Getting home after work is always a frenzied moment for Vanessa Chan CPA. As she opens the door, eight spirited toy poodles greet her with wagging tails and warm cuddles. “When I’m with them, I’m never bored. Spending time with them is the best part of my day. I am always excited to come home and see them,” says Chan, a proud pet parent of eight dogs for 12 years.
Animals are a big part of many people’s lives, including CPAs. Outside the numerous responsibilities pets bring, Institute members, like Chan, see furry companions as a way of counteracting the stress brought by hectic work schedules, and the current pandemic.
Vanessa Chan CPA, is the proud owner of eight toy poodles. She is pictured here with Tiger, Big Mac and Bobo.
Bobo is Chan and her husband’s first and oldest dog. In 2008, Chan’s husband presented her with a special gift that he chose for himself – a puppy. “I was surprised by my husband’s bold decision. We spent most of our dates visiting different pet stores. We would often come very close to buying one, but we would always hold back due to our hectic work schedules. But when I saw Bobo for the first time, all my worries were gone,” Chan explains.
In 2009, they decided Bobo needed a companion in the house, and got their second dog, Mui Chu. Both of the puppies soon got along and in 2010, Mui Chu gave birth to two male puppies, which they named Mocha and Tiger, and four female puppies, which they named Big Mac, Oreo, Healthy and Lucky B.
“I have never considered myself as a mother-type. Yet, Mui Chu has shown me the miracle of motherhood,” says Chan. “After much research, we learned that toy poodles often have four babies in one go, but when we took her for an ultrasound scan, we saw five puppies on the screen, and that already exceeded our expectations. After she gave birth to the fifth puppy, we started to clean up the place. But then we were shocked to find her giving birth to a sixth puppy even though we only saw five in the ultrasound! Hence, the name Lucky B,” Chan explains.
Taking eight poodles out for a walk, she notes, can be challenging. To cope, Chan mostly takes the highly energetic Bobo, Mocha and Tiger for walks. With the others, Chan plays hide and seek with them at home to release any pent-up energy.
During the pandemic, Chan, like many others, decided to stay home more. “The silver lining was that I could spend more time with my puppies. The more time I spend with them, the more I understand unconditional love. No matter what happens, they love you. You are the centre of their universe,” she explains. “Me and my husband’s experience of being the parents of our eight pups is something I will always cherish.”
“No matter what happens, they love you. You are the centre of their universe.”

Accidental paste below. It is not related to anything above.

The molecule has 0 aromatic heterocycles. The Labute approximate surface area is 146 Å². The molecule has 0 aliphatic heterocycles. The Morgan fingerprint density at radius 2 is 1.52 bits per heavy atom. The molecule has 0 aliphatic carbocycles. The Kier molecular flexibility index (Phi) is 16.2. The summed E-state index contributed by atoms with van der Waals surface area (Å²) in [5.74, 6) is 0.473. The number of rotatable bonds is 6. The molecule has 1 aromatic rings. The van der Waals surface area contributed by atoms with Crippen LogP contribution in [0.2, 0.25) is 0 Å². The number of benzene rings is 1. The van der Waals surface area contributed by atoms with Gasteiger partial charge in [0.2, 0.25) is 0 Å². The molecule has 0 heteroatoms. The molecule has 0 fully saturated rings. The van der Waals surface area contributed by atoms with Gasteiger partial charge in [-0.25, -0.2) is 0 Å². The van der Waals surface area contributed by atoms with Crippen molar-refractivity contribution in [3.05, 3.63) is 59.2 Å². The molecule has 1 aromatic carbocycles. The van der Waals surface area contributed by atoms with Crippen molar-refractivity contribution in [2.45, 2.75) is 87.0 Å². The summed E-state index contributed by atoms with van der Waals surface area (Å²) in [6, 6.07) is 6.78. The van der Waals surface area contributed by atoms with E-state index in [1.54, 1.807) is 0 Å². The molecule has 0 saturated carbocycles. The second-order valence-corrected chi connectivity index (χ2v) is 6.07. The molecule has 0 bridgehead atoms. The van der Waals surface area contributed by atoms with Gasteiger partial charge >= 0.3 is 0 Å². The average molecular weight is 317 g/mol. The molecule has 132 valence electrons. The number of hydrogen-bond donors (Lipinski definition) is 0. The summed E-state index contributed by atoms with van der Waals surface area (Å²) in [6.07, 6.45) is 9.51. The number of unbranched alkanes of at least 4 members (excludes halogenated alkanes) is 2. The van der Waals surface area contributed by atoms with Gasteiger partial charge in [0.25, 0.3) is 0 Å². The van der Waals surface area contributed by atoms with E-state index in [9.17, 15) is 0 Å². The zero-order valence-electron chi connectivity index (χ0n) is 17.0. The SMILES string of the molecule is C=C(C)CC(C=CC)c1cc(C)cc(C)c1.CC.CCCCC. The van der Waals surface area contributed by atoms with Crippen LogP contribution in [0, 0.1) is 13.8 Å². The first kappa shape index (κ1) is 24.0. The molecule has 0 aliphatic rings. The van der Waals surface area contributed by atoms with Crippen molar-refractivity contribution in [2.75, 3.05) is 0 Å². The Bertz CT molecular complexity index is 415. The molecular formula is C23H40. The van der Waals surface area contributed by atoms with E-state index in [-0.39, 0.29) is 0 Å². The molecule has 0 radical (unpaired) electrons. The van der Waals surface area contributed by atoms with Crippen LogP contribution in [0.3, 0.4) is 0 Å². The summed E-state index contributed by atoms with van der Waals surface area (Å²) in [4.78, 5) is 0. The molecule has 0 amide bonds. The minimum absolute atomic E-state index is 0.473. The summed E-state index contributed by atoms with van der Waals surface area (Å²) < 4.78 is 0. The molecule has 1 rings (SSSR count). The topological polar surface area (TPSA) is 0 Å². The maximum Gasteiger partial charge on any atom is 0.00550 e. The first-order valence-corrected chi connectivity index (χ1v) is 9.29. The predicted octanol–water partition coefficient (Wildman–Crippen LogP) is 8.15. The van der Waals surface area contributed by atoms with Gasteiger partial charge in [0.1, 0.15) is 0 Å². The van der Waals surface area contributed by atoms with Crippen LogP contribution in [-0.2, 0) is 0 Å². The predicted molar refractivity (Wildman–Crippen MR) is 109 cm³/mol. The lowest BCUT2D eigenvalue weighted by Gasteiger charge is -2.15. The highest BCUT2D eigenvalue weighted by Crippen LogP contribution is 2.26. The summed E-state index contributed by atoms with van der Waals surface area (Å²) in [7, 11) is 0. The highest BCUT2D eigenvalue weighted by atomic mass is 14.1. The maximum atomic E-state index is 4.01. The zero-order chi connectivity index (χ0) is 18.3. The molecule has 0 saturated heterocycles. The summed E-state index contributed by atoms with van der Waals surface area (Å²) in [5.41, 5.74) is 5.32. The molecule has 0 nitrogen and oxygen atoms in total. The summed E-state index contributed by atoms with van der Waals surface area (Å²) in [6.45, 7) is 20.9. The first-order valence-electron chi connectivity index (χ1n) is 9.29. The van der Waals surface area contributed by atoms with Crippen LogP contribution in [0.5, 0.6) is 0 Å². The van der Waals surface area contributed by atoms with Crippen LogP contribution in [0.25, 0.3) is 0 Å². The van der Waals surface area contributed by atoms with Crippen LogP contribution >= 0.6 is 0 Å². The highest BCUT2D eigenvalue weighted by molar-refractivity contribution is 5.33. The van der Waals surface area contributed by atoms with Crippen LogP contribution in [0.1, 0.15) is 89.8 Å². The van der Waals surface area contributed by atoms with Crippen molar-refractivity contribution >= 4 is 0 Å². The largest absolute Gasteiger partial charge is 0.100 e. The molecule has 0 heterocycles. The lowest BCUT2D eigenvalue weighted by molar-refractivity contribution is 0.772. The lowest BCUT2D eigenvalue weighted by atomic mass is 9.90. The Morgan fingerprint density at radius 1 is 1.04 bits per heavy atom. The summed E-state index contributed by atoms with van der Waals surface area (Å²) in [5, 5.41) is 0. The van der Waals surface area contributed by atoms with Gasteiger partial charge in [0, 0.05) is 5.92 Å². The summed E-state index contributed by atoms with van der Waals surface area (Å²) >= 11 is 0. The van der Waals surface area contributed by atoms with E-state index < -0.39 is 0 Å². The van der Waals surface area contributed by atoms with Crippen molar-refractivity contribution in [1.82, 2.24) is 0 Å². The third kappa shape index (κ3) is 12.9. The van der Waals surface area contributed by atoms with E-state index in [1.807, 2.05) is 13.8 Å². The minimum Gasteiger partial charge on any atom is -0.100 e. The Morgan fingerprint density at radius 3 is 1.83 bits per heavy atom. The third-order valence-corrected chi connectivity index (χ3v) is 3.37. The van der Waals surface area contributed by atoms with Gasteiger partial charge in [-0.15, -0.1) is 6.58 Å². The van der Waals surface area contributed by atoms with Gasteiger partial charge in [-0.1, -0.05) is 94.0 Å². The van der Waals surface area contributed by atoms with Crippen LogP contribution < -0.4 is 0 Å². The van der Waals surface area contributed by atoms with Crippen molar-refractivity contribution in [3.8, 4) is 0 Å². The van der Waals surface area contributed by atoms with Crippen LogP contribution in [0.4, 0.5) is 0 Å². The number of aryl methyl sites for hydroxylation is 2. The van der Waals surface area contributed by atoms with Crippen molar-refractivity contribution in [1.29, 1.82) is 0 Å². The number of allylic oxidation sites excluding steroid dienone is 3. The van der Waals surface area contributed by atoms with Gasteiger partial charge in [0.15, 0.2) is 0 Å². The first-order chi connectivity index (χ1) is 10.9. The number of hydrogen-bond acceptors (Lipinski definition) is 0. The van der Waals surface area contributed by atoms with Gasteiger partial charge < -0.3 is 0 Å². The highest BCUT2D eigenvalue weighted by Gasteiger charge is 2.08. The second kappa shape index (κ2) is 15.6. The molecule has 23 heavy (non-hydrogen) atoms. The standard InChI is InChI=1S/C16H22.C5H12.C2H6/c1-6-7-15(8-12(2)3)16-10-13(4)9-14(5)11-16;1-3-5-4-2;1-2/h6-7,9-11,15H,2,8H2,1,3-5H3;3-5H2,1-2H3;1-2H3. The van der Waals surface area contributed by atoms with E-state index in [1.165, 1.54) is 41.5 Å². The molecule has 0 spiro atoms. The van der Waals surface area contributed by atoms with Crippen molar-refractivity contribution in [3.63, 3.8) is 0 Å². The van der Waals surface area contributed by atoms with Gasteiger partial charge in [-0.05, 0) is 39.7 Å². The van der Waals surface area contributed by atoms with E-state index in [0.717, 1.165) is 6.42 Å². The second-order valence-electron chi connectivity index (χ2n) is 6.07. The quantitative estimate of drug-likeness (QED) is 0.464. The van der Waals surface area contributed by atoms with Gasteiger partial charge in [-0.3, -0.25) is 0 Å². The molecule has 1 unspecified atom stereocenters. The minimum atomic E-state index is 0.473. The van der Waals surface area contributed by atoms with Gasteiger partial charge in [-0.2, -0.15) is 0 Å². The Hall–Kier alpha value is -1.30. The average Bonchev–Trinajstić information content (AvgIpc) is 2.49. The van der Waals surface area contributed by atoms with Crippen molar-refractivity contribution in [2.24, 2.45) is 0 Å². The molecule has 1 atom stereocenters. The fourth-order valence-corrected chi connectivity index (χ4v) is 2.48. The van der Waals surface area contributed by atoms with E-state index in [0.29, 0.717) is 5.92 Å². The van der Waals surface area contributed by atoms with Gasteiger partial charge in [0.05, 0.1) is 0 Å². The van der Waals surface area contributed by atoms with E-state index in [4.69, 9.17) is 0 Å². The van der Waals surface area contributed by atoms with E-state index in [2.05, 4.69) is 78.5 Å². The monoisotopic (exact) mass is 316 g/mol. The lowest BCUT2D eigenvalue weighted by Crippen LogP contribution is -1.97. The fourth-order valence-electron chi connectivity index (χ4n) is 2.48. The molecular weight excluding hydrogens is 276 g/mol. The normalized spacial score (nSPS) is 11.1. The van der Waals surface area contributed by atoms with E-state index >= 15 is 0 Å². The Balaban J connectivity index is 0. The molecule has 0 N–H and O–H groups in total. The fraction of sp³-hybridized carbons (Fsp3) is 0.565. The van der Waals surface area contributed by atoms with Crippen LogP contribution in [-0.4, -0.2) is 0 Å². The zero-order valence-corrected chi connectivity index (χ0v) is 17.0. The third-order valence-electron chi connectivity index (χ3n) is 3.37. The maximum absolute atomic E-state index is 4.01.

Adding new meaning to life
While adorable kittens charmed their way into the hearts of several potential owners at the Society for the Prevention of Cruelty to Animals (SPCA) in Wan Chai, Jackie Li CPA, spotted a lonely domestic shorthair in the corner, with a cone around her head. Intrigued, Li and her husband approached the one-year-old cat who suddenly perked up. Li remembers how the cat walked up to her wrist and waited for Li to stroke her. “I used to believe that I was a fan of dogs, but at that moment, I felt a strong connection with Sophie and knew I had been chosen by Sophie to be her mother for life,” says Li.
Initially, Li wanted a dog, but after hearing about her husband’s experience of growing up with three adopted cats, she decided to adopt one too. “I used to think cats were distant and cold, but Sophie proved me wrong,” she says.
After bringing her home for the first time, it took a while for Sophie to feel comfortable in their apartment. She would hide under the sofa most of the time, which inspired her name. “Sophie is the exact opposite of other cats. She is warm and friendly,” says Li, adding that there are particular moments where Sophie’s affectionate personality really shines. “During winter, she sits on my chest when I lie in bed. And every morning, right before my husband heads out to work, she sits on his lap while he ties his shoes.”
Jackie Li CPA is pictured here with her cat, Sophie.
As cat owners know well, there are many seemingly harmless things that are poisonous to cats, such as grapes and raisins or plants like poinsettia. “I used to enjoy buying plants for fun, but now that I have her, I research a plant’s impact on cats before purchasing. The anxiety we had when she was sick once reminded me how difficult it is to be a parent. She keeps me on my toes,” Li says. “In a way, having Sophie in my life made me realize the weight that comes with being fully responsible for someone’s life, which is scary yet deeply rewarding. Thanks to Sophie, I have a newfound appreciation for my parents.”
Sophie has accompanied Li through the ups and downs of both work and life, teaching her some valuable lessons. “Along the way of taking care of her for five years, I understand the meaning of responsibility. She has become a major part of my life, and I cannot make a decision without thinking about her first,” Li adds. “She is my reason to work harder. I want to offer her the best life possible. The longer I have her around, the more meaningful life is.”
“I used to think cats were distant and cold, but Sophie proved me wrong.”
Days of snow and sun